With the Early Action deadline quickly approaching, students are feeling increasing pressure to get their applications submitted and completed. However, Early Action isn’t always the best choice for a student. I’m here to give you a brief rundown on Early Action vs. our Priority Filing Date, also known as Regular Decision.
The main incentive for people applying Early Action is they have the opportunity to receive an admissions decision a month earlier than those applying by the Priority Filing Date.
- Early Action: Deadline November 1st. Admissions decision by December 24th.
- Priority Filing/Regular Decision: Deadline November 30th. Admissions decision by January 31st.
Some things to keep in mind as you read through this blog:
- The evaluation process is the same for Early Action applicants and Regular Decision applicants. Applying Early Action does not mean easier acceptance to Penn State.
- Applying Early Action is non-binding, so submitting your application earlier does not show your eagerness and interest in attending Penn State.
- There are multiple decisions that could result from applying Early Action: admit, deny, or a deferral for a later decision timeline.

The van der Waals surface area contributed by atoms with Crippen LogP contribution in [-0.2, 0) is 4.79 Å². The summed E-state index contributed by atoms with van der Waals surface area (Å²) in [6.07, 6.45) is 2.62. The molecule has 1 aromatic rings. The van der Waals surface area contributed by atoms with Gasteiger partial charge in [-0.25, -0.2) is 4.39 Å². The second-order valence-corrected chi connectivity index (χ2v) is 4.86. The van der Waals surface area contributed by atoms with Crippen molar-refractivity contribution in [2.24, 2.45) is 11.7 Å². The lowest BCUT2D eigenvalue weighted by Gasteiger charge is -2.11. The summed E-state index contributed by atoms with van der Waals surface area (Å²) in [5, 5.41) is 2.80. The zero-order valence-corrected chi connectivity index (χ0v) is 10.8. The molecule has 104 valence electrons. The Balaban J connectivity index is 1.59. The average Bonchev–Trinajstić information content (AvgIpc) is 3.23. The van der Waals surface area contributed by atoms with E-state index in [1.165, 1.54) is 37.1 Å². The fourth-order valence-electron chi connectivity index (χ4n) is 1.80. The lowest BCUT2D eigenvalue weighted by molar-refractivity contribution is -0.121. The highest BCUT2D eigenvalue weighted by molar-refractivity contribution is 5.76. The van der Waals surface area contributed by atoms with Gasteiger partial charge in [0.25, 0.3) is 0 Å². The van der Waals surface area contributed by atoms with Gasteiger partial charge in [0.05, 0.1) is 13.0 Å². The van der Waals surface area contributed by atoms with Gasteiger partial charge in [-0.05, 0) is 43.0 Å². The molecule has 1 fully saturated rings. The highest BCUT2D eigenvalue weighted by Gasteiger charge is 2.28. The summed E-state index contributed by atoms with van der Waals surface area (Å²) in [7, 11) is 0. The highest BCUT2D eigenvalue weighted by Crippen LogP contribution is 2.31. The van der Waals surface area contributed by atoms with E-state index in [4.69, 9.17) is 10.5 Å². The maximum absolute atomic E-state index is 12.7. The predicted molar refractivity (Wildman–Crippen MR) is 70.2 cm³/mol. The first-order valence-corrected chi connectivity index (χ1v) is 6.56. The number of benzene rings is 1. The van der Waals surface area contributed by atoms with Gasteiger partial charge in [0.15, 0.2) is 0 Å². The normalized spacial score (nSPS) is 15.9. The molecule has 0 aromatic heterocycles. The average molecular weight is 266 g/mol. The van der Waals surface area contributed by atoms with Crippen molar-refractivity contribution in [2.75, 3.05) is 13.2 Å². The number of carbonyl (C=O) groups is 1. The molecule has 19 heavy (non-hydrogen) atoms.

My first suggestion when deciding whether Early Action is right for you is to take a look at your SAT/ACT scores. Often times, people want to retake these standardized tests once during their senior year to try and improve their scores. For most seniors this normally takes place in October. These October test scores usually arrive too late for participation in Early Action to be guaranteed. If this applies to you, and you find yourself feeling discouraged by your SAT/ACT score, retaking the test may be a good option for you, in concurrence with applying by our Priority Filing Date/Regular Decision deadline of November 30th.
Applying using our Priority Filing Date/Regular Decision deadline also gives students more time to work on their application. Senior year is a busy time and you don’t want to rush through your college applications just to meet the Early Action deadline. Whether you need extra time to complete your Self-Reported Academic Record (SRAR), or you want to fine tune and perfect your personal statement just a little bit more, the Priority Filing Date/Regular Decision deadline gives you a few extra weeks to focus on your application and ensure you’re putting your best work forward for colleges to see.
I hope you find this post helpful in distinguishing some of the differences between Early Action and Regular Decision, and in making the choice that works best for you when applying. If you have any further questions, feel free to send us an e-mail at firstname.lastname@example.org and we’ll be happy to guide you on the track we feel is best!